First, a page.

Traveling to run a small and obscure race have often resulted in my favorite race experiences. When Amanda suggested taking a weekend trip to Laughlin, Nevada, I immediately jumped on board. I’d never been to Laughlin, knew nothing about the event, and had no expectations for the three-day weekend except to run some miles and enjoy some alcoholic beverages.
Naturally, we hit a lot of extended-weekend traffic on the way out and 4 hour drive took us about 6.5 hours. Since we had the option of picking our race packets up on Saturday morning, we weren’t stressed and just enjoyed the ride. Plus, I was the designated car DJ, so the drive up was basically a rave party. Reading the Yelp! reviews on our hotel/motel probably wasn’t a great idea – one of the reviews had a picture of various cleaning supplies and the author explained that they had to go to the store and get them after checking as the shower was moldy.
My first impression of Laughlin was that it was a very miniature version of Las Vegas and in the middle of a large desert (it is!). On the way up, I did some research and learned that the city basically only exists for tourism purposes and is busiest during the summer months. It is nestled up against the Colorado River and very popular for water sports May-August. Amanda said that the river is jam packed with jet skis, boats, and other water vehicles. A number of hotel, casinos and restaurants line the riverfront and there is a a river walk which connects all of them. Franchise-type restaurants (Cocos, McDonalds, Panda Express) and unique eating establishments are sprinkled throughout the city, so we had plenty of food options. There was a casino and bar in every single hotel and the city seemed to be awake 24 hours. The Colorado River delineates the states of Nevada and Arizona and Bullhead City, AZ was within waving distance of Laughlin, NV. In fact, I ran in three different states over the weekend!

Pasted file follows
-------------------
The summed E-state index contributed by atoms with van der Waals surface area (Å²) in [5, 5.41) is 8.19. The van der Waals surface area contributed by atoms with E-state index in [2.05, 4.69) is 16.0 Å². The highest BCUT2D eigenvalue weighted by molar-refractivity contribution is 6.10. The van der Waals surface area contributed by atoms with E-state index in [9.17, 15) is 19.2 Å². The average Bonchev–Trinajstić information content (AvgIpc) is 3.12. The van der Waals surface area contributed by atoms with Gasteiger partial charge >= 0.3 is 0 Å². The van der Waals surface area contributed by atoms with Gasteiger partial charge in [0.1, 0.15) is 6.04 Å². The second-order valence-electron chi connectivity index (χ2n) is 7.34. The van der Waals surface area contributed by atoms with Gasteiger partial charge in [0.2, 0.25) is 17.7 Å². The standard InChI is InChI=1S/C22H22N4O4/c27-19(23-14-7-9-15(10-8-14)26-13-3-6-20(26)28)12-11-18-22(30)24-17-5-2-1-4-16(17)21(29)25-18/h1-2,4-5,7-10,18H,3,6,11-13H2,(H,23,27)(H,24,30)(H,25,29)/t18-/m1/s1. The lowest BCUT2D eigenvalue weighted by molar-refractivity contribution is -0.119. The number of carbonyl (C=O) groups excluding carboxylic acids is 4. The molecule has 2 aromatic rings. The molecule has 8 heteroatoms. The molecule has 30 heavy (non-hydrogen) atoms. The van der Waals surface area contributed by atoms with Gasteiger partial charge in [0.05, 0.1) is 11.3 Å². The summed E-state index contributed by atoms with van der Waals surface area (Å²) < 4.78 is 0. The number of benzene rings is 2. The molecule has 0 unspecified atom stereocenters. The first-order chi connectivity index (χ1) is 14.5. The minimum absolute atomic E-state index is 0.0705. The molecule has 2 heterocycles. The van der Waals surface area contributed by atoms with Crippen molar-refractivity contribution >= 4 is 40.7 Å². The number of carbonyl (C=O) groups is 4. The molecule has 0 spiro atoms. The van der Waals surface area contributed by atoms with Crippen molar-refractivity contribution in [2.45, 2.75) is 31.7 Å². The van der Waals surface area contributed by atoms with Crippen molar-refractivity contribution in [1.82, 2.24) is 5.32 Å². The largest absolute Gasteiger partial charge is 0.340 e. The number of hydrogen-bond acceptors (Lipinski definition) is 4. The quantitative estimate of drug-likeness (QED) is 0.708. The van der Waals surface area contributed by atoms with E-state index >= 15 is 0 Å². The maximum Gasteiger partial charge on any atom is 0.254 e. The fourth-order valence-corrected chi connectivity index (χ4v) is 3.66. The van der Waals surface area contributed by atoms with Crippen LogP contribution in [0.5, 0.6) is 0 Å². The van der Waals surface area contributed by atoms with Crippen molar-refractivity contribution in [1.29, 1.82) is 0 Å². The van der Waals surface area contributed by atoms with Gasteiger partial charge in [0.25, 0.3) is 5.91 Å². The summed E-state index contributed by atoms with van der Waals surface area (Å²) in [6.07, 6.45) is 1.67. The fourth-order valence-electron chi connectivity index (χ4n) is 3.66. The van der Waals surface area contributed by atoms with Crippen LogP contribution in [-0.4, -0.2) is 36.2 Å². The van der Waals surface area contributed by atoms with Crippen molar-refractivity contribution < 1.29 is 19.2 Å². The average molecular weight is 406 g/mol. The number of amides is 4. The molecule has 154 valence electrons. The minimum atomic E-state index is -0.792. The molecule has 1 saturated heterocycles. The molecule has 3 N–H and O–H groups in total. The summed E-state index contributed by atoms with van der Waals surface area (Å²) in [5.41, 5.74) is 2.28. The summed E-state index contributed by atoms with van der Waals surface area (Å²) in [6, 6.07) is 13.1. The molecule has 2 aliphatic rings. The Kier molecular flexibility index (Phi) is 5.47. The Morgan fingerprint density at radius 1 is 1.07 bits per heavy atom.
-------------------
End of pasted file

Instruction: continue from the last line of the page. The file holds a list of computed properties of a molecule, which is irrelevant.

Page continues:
We were relieved to find a mold-free shower in our room at the Pioneer Hotel (i.e. least expensive hotel in Laughlin). It was by no means a Hilton, but it had beds, a working toilet, and a locking door. We had dinner at Pints in the Colorado Belle and then explored the riverfront. After I lost $10 on a cat-themed slot machine, we set our alarms for 5:00am and went to sleep.
The race started at the Avi, which was about 20 minutes away. The Avi seemed like its own isolated little “city,” but it was really only a hotel, casino, and probably a few restaurants. The race started at 7:00am, but we had to stop for gas, coffee, breakfast (coffee and chocolate for me) and pick our bibs up, so we left at 5:45am. Logistics are usually easier for small races, and in this case, we were able to park right next to the start line. There were about 230 half marathon finishers in 2015, so we knew this would be a very small event. Bib pickup went smoothly and the porta potty lines moved quickly. The temperature when we started was about 62 degrees and there was just a slight wind. My weather app showed strong winds later on in the day and I just hoped that we had a headwind on the way out and a tailwind on the way back.